The churchyard cross at Thurlby is a good example of the stepped base of a standing cross. Situated to the west of the tower, it is believed to stand in or near its original position. Limited disturbance of the area immediately surrounding the cross indicates that archaeological deposits relating to the monument's construction and use in this location are likely to survive intact. The cross has continued in use as a public monument and amenity from medieval times to the present day.

History

Legacy Record - This information may be included in the List Entry Details.

Details

The monument includes a standing stone cross located in the churchyard of St Germain's Church, Thurlby, approximately 13m west of the tower. The cross is believed to be medieval in origin and restored in 1842. The monument includes the base and a fragment of the shaft.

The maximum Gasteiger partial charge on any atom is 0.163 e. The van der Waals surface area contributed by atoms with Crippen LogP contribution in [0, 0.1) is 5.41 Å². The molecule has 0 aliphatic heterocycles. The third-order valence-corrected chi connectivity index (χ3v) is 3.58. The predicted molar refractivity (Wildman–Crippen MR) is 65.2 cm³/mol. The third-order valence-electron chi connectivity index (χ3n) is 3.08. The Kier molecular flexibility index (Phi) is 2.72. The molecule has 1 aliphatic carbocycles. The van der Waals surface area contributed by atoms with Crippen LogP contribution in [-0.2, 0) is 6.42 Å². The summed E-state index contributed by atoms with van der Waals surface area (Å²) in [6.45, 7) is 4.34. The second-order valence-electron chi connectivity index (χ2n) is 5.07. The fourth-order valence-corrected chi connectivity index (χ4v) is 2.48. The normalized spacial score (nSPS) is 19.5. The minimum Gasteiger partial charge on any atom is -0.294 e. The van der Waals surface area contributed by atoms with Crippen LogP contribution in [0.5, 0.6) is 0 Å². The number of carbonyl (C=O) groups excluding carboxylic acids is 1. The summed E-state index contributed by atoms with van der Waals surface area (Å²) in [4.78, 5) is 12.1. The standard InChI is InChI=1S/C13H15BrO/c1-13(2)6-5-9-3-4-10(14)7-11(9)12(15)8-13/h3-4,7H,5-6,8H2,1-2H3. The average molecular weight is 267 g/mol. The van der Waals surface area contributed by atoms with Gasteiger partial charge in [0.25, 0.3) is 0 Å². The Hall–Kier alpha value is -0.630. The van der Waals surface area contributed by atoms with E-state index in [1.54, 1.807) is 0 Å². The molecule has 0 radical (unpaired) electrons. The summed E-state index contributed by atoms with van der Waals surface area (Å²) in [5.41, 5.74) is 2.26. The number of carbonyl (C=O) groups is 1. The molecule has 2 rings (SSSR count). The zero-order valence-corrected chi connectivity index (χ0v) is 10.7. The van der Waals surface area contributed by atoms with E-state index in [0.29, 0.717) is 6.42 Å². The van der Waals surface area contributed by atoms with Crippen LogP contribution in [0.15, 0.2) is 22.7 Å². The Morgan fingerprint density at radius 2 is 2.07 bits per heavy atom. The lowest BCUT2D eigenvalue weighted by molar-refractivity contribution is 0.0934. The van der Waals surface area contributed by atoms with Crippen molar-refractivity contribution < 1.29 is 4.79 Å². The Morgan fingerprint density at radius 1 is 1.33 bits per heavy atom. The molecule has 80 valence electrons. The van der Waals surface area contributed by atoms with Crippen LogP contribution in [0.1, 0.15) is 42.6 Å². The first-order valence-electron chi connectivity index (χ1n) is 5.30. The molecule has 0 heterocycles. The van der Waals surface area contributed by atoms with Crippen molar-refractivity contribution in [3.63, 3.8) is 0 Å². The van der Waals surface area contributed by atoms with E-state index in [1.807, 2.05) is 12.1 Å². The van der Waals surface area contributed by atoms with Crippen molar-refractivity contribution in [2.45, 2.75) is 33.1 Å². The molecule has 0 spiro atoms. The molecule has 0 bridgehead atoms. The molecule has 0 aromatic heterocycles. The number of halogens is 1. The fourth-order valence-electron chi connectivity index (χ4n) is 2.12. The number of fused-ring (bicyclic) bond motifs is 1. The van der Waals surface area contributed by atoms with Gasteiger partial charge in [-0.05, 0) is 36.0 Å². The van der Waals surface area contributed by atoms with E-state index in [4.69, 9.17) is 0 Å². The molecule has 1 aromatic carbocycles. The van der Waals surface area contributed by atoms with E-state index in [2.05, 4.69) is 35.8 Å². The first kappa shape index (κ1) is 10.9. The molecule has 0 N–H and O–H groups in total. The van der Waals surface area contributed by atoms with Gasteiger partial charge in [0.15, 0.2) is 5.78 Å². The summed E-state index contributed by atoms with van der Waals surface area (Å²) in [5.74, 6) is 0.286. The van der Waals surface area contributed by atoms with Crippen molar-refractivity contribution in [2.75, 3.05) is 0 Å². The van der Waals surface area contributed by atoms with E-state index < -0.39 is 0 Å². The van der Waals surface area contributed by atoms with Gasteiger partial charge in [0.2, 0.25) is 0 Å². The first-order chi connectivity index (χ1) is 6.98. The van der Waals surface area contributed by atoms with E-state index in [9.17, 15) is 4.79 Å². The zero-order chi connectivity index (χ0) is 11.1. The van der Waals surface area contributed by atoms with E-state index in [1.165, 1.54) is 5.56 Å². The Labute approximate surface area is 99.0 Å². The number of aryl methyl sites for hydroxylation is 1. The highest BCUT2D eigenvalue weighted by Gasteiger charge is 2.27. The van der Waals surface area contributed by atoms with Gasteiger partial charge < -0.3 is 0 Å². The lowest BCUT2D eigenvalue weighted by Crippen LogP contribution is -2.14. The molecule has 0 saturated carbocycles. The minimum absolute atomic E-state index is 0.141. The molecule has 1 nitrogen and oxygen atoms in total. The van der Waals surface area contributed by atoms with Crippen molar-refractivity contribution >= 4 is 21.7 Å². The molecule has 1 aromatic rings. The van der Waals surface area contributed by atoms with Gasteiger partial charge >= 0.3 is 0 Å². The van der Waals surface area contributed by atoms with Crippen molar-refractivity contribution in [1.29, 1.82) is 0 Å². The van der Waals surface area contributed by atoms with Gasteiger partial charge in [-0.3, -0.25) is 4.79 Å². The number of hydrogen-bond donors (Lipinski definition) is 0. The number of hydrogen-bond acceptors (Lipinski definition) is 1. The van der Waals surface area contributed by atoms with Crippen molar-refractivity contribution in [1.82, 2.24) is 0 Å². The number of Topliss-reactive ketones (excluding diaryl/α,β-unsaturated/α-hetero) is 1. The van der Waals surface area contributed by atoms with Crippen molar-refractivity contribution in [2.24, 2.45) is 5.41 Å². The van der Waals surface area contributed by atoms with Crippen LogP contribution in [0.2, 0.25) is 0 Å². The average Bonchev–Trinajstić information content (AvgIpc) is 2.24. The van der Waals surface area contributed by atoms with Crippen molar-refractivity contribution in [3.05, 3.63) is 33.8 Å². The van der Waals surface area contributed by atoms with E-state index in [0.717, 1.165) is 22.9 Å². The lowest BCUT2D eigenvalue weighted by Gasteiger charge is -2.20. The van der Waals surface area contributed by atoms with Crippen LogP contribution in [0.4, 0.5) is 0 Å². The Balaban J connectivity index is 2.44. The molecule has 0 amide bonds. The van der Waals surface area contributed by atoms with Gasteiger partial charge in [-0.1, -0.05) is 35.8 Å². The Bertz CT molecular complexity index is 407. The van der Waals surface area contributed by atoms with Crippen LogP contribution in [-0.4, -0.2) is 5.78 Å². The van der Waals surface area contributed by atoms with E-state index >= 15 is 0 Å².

The base is constructed of three stones, including a plinth, step and socket-stone. The plinth is approximately 0.97m square and up to 0.07m high; it is chamfered up to the step, which is about 0.92m square and 0.3m high with slightly chamfered upper corners. On the step rests the socket-stone, a single slab measuring 0.68m square in section at the base and 0.5m high, with chamfered upper edges. The shaft fragment is of plain rectangular section with a roughly shaped top, and reaches a maximum height of 0.56m. The northern face is inscribed with the date `1842'. This date is believed to represent a restoration which included the replacement of the shaft. The full height of the cross is approximately 1.43m.

MAP EXTRACT The site of the monument is shown on the attached map extract. It includes a 2 metre boundary around the archaeological features, considered to be essential for the monument's support and preservation.

Selected Sources

Books and journals
Davies, D S, 'Lincolnshire Notes and Queries' in Ancient Stone Crosses in Kesteven, , Vol. XII no.5, (1913), 149

National Grid Reference: SK 90866 61712

Map


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This copy shows the entry on 01-Nov-2014 at 11:47:57.